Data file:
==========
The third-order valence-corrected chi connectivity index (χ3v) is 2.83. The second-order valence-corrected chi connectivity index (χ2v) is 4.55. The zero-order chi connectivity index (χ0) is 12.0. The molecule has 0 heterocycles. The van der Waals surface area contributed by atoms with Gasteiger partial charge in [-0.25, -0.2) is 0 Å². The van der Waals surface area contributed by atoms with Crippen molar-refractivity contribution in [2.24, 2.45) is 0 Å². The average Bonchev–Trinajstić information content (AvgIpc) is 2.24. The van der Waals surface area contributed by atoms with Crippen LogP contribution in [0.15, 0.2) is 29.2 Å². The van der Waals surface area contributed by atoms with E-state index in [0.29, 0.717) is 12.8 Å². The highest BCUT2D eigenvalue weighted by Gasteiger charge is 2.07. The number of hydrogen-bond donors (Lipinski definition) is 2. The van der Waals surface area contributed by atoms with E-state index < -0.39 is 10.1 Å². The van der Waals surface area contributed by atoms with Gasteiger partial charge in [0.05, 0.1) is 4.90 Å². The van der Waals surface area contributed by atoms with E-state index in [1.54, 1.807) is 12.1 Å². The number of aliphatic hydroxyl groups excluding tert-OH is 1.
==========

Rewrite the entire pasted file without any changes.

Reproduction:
The third-order valence-corrected chi connectivity index (χ3v) is 2.83. The second-order valence-corrected chi connectivity index (χ2v) is 4.55. The zero-order chi connectivity index (χ0) is 12.0. The molecule has 0 heterocycles. The van der Waals surface area contributed by atoms with Gasteiger partial charge in [-0.25, -0.2) is 0 Å². The van der Waals surface area contributed by atoms with Crippen molar-refractivity contribution in [2.24, 2.45) is 0 Å². The average Bonchev–Trinajstić information content (AvgIpc) is 2.24. The van der Waals surface area contributed by atoms with Crippen LogP contribution in [0.15, 0.2) is 29.2 Å². The van der Waals surface area contributed by atoms with E-state index in [0.29, 0.717) is 12.8 Å². The highest BCUT2D eigenvalue weighted by Gasteiger charge is 2.07. The number of hydrogen-bond donors (Lipinski definition) is 2. The van der Waals surface area contributed by atoms with E-state index < -0.39 is 10.1 Å². The van der Waals surface area contributed by atoms with Gasteiger partial charge in [0.05, 0.1) is 4.90 Å². The van der Waals surface area contributed by atoms with E-state index in [1.54, 1.807) is 12.1 Å². The number of aliphatic hydroxyl groups excluding tert-OH is 1.